Using Everything: Luna Negra's Gustavo Ramírez Sansano

It's a whirlwind of a dance company; when Janine Parker saw them perform, she wrote in thethat they "dance as if it's the last night on Earth," but it wasn't always this way when Gustavo Ramírez Sansano made dances.
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When Gustavo Ramírez Sansano makes a dance, he uses everything. Richly painted movement and every kind of music, imaginative set design and careful lighting, costumes and character all come together in a multicolored harmony. Large scale or intimate, short-form or full length, he constructs his works like a composer who has invented a brand new kind of orchestra, just to be able to convey the visual emotions he imagines.

2012-10-09-Nigel_Campbell_Mnica_Cervantes_Photo_Johnny_Nevin.jpgThe impact of his all-in approach is exceptional: "emotionally fierce, intensely sensual, brilliantly danced and stunningly designed" was the way that Hedy Weiss, writing in the Chicago Sun-Times, described his full-length work Carmen, but his effectiveness isn't dependent on scale. He can bring it way down without dropping a beat in works like En Busca De, where the edgy precision of his movement design, sparse and staccato, is still full and engaging.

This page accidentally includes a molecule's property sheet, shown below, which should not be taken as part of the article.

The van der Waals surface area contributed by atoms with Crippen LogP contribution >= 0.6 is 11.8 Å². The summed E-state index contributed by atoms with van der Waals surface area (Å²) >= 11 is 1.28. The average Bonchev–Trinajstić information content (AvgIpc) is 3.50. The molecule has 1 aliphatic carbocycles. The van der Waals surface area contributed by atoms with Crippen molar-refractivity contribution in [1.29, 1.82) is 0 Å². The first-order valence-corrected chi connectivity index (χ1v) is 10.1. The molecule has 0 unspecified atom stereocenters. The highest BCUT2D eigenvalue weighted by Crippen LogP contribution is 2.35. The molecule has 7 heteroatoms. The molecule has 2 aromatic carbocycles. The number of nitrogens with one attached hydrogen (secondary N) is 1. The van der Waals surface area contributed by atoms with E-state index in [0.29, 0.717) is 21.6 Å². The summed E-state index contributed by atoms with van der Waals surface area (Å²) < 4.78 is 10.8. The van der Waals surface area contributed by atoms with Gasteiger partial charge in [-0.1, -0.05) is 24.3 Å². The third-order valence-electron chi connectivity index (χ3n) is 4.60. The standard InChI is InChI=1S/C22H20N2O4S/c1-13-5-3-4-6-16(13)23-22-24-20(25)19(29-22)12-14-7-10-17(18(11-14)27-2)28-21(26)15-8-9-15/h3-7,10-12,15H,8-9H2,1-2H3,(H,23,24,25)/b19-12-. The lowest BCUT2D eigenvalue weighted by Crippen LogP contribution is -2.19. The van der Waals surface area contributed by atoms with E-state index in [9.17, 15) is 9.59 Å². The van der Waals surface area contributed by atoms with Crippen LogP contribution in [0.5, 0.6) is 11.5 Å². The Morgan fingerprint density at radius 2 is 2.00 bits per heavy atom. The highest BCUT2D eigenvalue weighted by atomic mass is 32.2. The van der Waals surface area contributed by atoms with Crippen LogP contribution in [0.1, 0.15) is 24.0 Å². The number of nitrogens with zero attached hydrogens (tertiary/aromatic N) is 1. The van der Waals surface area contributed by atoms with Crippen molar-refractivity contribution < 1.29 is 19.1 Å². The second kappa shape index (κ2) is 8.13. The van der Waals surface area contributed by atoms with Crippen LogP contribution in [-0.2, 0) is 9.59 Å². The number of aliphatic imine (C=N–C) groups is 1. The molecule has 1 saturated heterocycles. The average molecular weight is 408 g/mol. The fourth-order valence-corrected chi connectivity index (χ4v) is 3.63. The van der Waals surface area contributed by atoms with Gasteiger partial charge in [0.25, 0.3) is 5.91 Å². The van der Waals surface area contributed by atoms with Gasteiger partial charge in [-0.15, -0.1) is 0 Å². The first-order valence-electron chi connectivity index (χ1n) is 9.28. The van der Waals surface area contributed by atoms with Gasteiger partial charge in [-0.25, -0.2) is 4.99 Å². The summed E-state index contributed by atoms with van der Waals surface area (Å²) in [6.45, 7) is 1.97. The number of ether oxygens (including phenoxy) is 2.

Ramírez is the artistic director of Luna Negra Dance Theater, and his works include the multifaceted talents of gifted colleagues. It's a whirlwind of a dance company; when Janine Parker saw them perform, she wrote in the Boston Globe that they "dance as if it's the last night on Earth," but it wasn't always this way when Gustavo Ramírez Sansano made dances.

His earliest works were made with less abundant resources, but the less you have to work with, the more you learn to use what you have. That may be how he learned to use everything, and when Luna Negra performs the World Premiere of Ramírez's 18+1 at the Harris Theater for Music and Dance on Oct. 13 (along with Fernando Melo's Bate and the World Premiere of Melo's Walk-In), the intensely unique company will present an even richer vision of "everything". In 18+1 Ramírez uses everything he's learned since he started making dances; he's bringing everything back to a new kind of beginning.